Grief Therapy and the Reconstruction of Meaning
Length: 1 hour 45 minutes
Exam Items: 15
A central process in healing after loss entails reconstruction of the meaning of the world and of the self. This program describes and illustrates the wide range of ways in which the experience of loss disrupts vital life narratives. It includes an expanded toolbox of practical narrative and experiential techniques for treating grief-related difficulties that foster a more secure continuing bond to the deceased, greater resilience in the mourner, and stronger connection to others whose lives are touched by the same bereavement.
Learning Objective 1
Discuss the role of the continuing bond in grief adaptation.
Learning Objective 2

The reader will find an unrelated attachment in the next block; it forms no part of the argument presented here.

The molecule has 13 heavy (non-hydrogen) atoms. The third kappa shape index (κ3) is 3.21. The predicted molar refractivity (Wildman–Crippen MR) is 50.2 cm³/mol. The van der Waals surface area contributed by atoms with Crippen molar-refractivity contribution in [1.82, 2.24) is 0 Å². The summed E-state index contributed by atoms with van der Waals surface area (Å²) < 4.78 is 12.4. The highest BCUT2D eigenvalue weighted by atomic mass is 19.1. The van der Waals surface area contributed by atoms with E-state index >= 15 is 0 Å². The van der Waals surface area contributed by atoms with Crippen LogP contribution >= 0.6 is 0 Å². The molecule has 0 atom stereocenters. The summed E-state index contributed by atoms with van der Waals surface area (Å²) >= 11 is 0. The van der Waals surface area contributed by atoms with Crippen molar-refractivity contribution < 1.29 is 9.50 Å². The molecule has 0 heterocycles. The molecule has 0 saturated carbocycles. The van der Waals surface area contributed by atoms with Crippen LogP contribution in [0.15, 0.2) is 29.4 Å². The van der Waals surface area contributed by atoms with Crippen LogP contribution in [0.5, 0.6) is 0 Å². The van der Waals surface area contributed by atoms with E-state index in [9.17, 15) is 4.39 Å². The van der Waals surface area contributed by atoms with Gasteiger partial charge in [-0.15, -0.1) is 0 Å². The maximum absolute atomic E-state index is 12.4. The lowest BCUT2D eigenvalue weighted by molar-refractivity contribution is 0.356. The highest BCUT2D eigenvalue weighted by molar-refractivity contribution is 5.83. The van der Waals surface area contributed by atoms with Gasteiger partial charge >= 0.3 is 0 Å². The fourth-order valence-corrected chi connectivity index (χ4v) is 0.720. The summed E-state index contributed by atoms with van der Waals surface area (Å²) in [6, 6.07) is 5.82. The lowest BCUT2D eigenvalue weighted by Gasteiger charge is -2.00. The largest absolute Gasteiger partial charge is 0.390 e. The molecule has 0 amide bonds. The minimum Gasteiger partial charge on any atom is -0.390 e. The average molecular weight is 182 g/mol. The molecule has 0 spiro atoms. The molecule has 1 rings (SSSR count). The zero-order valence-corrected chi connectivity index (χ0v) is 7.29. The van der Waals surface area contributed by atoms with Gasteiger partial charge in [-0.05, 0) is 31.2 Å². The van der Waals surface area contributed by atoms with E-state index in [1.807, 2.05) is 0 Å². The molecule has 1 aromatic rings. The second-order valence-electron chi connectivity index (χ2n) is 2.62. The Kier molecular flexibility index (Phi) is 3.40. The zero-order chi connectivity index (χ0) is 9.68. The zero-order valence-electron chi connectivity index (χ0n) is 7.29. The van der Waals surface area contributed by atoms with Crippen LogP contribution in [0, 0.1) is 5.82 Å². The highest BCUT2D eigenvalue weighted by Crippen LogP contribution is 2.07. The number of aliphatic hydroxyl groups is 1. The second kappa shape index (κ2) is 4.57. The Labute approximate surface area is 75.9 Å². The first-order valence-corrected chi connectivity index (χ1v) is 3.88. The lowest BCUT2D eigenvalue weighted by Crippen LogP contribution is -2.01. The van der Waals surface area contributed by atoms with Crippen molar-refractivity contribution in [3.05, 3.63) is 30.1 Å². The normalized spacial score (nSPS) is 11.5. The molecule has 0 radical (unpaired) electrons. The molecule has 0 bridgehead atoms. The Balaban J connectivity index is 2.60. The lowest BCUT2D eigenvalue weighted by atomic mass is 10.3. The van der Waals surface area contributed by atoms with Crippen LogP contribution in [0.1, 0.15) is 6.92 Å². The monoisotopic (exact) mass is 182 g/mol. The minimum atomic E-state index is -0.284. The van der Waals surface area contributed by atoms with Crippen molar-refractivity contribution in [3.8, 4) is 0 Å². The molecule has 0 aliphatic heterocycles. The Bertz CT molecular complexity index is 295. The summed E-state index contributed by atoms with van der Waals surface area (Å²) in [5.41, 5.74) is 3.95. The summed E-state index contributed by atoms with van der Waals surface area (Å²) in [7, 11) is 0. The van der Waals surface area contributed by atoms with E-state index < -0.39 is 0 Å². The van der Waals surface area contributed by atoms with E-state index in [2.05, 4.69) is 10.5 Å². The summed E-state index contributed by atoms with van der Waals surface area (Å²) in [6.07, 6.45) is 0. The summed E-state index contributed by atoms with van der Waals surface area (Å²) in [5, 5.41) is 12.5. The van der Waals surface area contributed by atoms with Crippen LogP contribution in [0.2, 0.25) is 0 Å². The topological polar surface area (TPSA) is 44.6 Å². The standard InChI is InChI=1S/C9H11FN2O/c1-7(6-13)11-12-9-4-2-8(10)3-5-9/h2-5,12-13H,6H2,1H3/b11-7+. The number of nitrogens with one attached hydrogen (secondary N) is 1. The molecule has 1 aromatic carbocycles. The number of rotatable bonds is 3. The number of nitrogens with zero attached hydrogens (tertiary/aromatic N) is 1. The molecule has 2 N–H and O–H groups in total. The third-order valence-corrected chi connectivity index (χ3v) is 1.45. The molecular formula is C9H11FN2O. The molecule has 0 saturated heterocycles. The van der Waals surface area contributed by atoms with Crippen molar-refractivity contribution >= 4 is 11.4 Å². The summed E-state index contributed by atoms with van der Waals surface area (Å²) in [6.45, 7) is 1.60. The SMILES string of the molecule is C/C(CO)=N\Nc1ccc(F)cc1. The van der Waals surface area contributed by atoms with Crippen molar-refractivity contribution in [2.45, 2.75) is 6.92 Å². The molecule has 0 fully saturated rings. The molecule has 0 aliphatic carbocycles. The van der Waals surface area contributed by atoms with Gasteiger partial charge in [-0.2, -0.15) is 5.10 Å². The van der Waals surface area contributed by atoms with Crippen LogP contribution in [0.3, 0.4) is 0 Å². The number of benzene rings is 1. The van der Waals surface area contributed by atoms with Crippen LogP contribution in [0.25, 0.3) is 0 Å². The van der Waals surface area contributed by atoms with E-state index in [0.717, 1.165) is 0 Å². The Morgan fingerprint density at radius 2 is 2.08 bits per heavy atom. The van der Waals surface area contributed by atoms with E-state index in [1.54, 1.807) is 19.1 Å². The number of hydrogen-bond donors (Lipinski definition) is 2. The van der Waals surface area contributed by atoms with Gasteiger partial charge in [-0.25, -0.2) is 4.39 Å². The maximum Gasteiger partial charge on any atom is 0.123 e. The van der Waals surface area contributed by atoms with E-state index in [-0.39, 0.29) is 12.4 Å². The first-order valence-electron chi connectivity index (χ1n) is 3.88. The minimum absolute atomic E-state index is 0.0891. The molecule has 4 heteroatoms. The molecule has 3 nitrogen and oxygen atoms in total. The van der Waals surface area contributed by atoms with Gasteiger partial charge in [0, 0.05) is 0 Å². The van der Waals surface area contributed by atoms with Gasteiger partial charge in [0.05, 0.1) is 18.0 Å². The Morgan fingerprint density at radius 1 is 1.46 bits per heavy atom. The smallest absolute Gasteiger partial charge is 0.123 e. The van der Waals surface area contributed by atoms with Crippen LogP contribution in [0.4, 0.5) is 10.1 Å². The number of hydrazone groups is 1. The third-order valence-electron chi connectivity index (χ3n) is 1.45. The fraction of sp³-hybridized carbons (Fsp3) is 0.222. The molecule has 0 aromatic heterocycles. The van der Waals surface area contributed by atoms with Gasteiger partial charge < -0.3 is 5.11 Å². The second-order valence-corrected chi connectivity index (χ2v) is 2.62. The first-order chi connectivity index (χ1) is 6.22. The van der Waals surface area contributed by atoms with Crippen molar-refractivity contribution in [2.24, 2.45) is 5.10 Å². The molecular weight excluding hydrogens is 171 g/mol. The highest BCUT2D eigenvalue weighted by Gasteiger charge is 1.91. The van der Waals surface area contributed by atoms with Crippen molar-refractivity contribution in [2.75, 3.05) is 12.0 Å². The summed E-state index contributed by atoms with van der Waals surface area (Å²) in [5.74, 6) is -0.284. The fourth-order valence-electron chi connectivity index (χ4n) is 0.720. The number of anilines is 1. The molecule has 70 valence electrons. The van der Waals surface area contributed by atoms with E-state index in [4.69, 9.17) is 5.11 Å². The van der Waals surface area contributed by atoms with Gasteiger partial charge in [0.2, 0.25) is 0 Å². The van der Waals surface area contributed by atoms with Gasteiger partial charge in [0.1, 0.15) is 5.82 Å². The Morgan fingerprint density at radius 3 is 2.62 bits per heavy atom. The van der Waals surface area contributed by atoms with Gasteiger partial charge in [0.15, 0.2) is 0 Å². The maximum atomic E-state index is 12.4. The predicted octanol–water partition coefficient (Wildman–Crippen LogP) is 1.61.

Identify conditions of the application of imagery procedures.
Learning Objective 3
List four narrative strategies for fostering meaning in reconstruction
Presenters: Robert A. Neimeyer, PhD
Robert A. Neimeyer, PhD, is author of Grief and Bereavement. He is Professor and Director of Psychotherapy Research at the University of Memphis, where he also maintains an active clinical practice. Since completing his doctoral training at the University of Nebraska in 1982, he has published 20 books, including Meaning Reconstruction and the Experience of Loss, and Lessons of Loss: A Guide to Coping, and serves as Editor of the journal Death Studies. In recognition of his scholarly contributions, he has been granted the Eminent Faculty Award by the University of Memphis, made a fellow of the Clinical Psychology Division of the American Psychological Association, and given the Research Recognition Award by the Association for Death Education and Counseling.
- APA Classroom Supplement